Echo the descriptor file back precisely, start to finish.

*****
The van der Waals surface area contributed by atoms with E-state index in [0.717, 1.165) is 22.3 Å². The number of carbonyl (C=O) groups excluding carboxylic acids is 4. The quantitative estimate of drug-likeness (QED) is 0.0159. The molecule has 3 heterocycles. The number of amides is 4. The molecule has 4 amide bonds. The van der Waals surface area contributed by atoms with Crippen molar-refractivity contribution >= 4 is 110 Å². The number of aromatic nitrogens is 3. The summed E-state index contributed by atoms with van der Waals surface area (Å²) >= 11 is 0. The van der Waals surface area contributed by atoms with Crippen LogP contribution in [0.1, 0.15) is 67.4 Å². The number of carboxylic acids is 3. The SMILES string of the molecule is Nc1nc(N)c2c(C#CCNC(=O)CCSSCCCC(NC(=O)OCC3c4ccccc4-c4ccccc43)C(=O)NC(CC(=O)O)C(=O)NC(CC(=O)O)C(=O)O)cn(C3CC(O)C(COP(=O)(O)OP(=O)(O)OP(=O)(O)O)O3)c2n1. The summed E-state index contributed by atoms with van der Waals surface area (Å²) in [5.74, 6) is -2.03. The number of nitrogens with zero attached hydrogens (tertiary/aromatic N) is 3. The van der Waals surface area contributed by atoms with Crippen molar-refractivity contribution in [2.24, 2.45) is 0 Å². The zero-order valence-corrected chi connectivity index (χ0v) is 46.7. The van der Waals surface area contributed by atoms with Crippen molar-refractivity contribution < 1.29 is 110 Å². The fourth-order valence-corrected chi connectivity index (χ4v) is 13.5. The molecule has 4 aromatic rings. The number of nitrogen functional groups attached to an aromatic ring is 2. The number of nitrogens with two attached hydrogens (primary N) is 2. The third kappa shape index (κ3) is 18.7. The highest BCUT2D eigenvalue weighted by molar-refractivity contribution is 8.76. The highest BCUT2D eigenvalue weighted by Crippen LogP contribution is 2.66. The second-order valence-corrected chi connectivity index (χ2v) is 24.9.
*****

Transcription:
The van der Waals surface area contributed by atoms with E-state index in [0.717, 1.165) is 22.3 Å². The number of carbonyl (C=O) groups excluding carboxylic acids is 4. The quantitative estimate of drug-likeness (QED) is 0.0159. The molecule has 3 heterocycles. The number of amides is 4. The molecule has 4 amide bonds. The van der Waals surface area contributed by atoms with Crippen molar-refractivity contribution >= 4 is 110 Å². The number of aromatic nitrogens is 3. The summed E-state index contributed by atoms with van der Waals surface area (Å²) >= 11 is 0. The van der Waals surface area contributed by atoms with Crippen LogP contribution in [0.1, 0.15) is 67.4 Å². The number of carboxylic acids is 3. The SMILES string of the molecule is Nc1nc(N)c2c(C#CCNC(=O)CCSSCCCC(NC(=O)OCC3c4ccccc4-c4ccccc43)C(=O)NC(CC(=O)O)C(=O)NC(CC(=O)O)C(=O)O)cn(C3CC(O)C(COP(=O)(O)OP(=O)(O)OP(=O)(O)O)O3)c2n1. The summed E-state index contributed by atoms with van der Waals surface area (Å²) in [5.74, 6) is -2.03. The number of nitrogens with zero attached hydrogens (tertiary/aromatic N) is 3. The van der Waals surface area contributed by atoms with Crippen molar-refractivity contribution in [2.24, 2.45) is 0 Å². The zero-order valence-corrected chi connectivity index (χ0v) is 46.7. The van der Waals surface area contributed by atoms with Crippen molar-refractivity contribution < 1.29 is 110 Å². The fourth-order valence-corrected chi connectivity index (χ4v) is 13.5. The molecule has 4 aromatic rings. The number of nitrogen functional groups attached to an aromatic ring is 2. The number of nitrogens with two attached hydrogens (primary N) is 2. The third kappa shape index (κ3) is 18.7. The highest BCUT2D eigenvalue weighted by molar-refractivity contribution is 8.76. The highest BCUT2D eigenvalue weighted by Crippen LogP contribution is 2.66. The second-order valence-corrected chi connectivity index (χ2v) is 24.9.